schizophrenia. Neuroprotective psychotropic drugs such as clozapine, olanzapine or lithium may bemore justified in case of overt psychotic symptoms(102)Where we are goingThe future interventions in schizophrenia are based on two facts:1. schizophrenia is neurodevelopmental disorder2. psychosis is a common endpoint for schizophrenia and other neurological diseases as well as a lateoccurrence in the course of the disease (9). This recognition will shift emphasis on prevention whichincludes:1. early detection and treatment of prodromal symptoms2. avoidance or delaying first episode of psychosis (FEP)3. aggressive treatment and follow up of first episode psychosis(FEP)These steps are already applied in an NIMH research project called Recovery after an InitialSchizophrenia Episode (RAISE). This innovative project is attempting to change the trajectory andprognosis of schizophrenia through coordinated and aggressive treatment in the earliest stages ofillness. RAISE is designed to reduce the likelihood of long-term disability as well as enhance outcome.As mentioned earlier, phase specific schizophrenia treatments might be gradually developed withemphasis on prevention in the early phases and neuroprotection in later ones. Neuropsychologicalinstruments such as SIPS (Structural Interview for Prodromal Syndromes), and neurocognitive test-batteries for at risk mental states (ARMS)(51)(43) will become increasingly more powerful and able todetect deficits of working memory earlier.Neurorotective treatments as well as early psychotherapy (including CBT and family interventions) willbe integrated with the early prevention and follow up with the aim at slowing down disease progressionand possibly even achieving primary prevention in recognized prodromal states(103).Rather than being considered a homogeneous disease entity, schizophrenia will most likely bediagnosed and treated by separate domains of pathology (104)(105)(106)(107). For example geneticstudies will shift from the genetics of schizophrenia as a syndrome to the genetics of pathologicaldomains such as neuronal migration, myelination, cell loss, disconnection, synaptic strength/plasticity,dendritic spine and microtubular pathology. This may help clarify the apparent genetic overlap betweenmajor psychiatric syndromes as well a psychiatric taxonomy. NIMH Research Domain Criteria (RDoC) isstep in that direction, it is designing a framework for creating a new way to classify mental disorders;one built on decades of neuroscience-based research that is changing researchers’ understanding ofhow the brain produces adaptive behavior and how a patient’s functionality turns from normal toabnormal in forms of various mental disorders.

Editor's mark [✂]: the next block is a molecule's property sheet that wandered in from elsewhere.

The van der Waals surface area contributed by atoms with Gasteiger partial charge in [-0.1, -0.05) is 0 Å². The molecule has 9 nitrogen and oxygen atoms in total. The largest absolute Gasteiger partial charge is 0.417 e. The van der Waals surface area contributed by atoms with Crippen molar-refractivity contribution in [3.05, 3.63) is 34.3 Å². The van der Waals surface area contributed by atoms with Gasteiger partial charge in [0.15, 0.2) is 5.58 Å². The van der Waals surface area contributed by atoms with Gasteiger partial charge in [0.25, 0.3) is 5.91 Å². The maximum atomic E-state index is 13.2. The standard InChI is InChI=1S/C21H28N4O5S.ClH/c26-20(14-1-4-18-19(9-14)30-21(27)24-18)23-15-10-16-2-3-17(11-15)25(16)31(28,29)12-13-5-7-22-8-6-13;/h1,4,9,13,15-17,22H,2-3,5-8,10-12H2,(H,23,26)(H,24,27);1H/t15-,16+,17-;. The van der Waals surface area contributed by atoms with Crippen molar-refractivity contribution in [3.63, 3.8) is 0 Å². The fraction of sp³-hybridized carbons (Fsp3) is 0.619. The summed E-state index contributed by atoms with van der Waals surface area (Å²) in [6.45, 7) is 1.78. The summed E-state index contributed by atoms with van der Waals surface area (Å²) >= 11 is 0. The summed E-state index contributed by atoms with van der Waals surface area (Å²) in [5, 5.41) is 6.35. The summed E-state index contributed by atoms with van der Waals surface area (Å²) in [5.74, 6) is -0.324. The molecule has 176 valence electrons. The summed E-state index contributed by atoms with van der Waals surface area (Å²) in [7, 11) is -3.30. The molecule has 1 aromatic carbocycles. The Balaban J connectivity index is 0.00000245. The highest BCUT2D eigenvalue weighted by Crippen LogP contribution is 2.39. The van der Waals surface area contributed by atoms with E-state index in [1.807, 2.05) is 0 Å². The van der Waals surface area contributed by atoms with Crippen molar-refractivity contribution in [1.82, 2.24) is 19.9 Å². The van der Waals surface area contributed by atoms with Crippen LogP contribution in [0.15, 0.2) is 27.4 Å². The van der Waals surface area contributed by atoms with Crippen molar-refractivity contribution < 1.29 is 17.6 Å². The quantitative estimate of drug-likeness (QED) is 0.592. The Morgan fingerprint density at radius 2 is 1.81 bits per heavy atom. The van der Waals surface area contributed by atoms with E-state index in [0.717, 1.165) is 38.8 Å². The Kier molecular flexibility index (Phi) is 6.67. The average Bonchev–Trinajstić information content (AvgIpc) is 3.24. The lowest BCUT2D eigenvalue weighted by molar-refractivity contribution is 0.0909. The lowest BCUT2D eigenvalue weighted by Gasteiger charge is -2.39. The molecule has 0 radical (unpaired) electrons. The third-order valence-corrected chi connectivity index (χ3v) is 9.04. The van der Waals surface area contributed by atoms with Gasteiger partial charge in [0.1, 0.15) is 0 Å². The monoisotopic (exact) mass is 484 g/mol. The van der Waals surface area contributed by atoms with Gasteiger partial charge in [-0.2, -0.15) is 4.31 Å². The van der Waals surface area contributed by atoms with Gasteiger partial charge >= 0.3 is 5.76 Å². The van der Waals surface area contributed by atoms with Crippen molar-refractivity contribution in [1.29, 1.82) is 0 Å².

The etiology and treatment of cognitive and negative symptoms of schizophrenia will be diagnosed andtreated differently with drugs targeting cognition(108).Integration of care is an area in which we are underperforming today. Medical care is currentlyseparated from psychiatric and psychosocial care such as family education, employment and familysupport(9). A new paradigm needs to be developed in which family members play a pivotal role in thetherapeutric process. Rather than excluding family members (in the interest of confidentiality) from theprocess of psychiatric treatment, an addiction medicine model needs to be adopted in which familymembers are considered allies in the therapeutic process (109).Conclusions:Schizophrenia is a syndrome comprised of many conditions (hence the plural used by Bleuler) some ofwhich are reversible while others invariably progress towards cognitive deficit.Recent genetic, epigenetic, neuroimaging and post mortem studies reveal subtle molecular and whitematter changes in the brains of individuals diagnosed with schizophrenia, placing this disease in therealm of neurological conditions.Schizophrenia originates during the embryonal development, but psychosis is a lateoccurrence/complication, offering an opportunity for early preventive treatment during the prodromalphase and after the first psychotic episode.Preventive approaches need to become mainstream interventions in schizophrenia, but they must bebased on genetic, epigenetic and epidemiologic risk factors confirmed with novel neuropsychologicaltools in order to assure early detection and aggressive treatment of prodromal and first psychoticepisode symptoms thus preventing relapse and chronicity.Novel psychopharmacologic and research therapies must address cognitive and negative symptomswhich do not respond to current treatments and prevent patient’s reintegration into the society andwork force.REFERENCES:1.PhillippePinel. Atreatise of insanity. Sheffield:W.Todd;18062.M.S. Ritsner(ed.) Brain Protection in Schizophrenia, Mood and Cognitive Disorders,DOI 10.1007/978-90-481-8553-5-1, Springer Science/business Media B.V.20103.HendlerT, Bleich-CohenM, Sharon H. Neurofunctional view of psychiatry: clinical brain imagingrevisited, CurrOpin Psychiatry. 2009 May;22(3):300-54.Washington (DC): National Academies Press (US); 2010nstitute of Medicine (US) Forum on DrugDiscovery, Development, and Translation. Washington (DC): National Academies Press (US); 2010.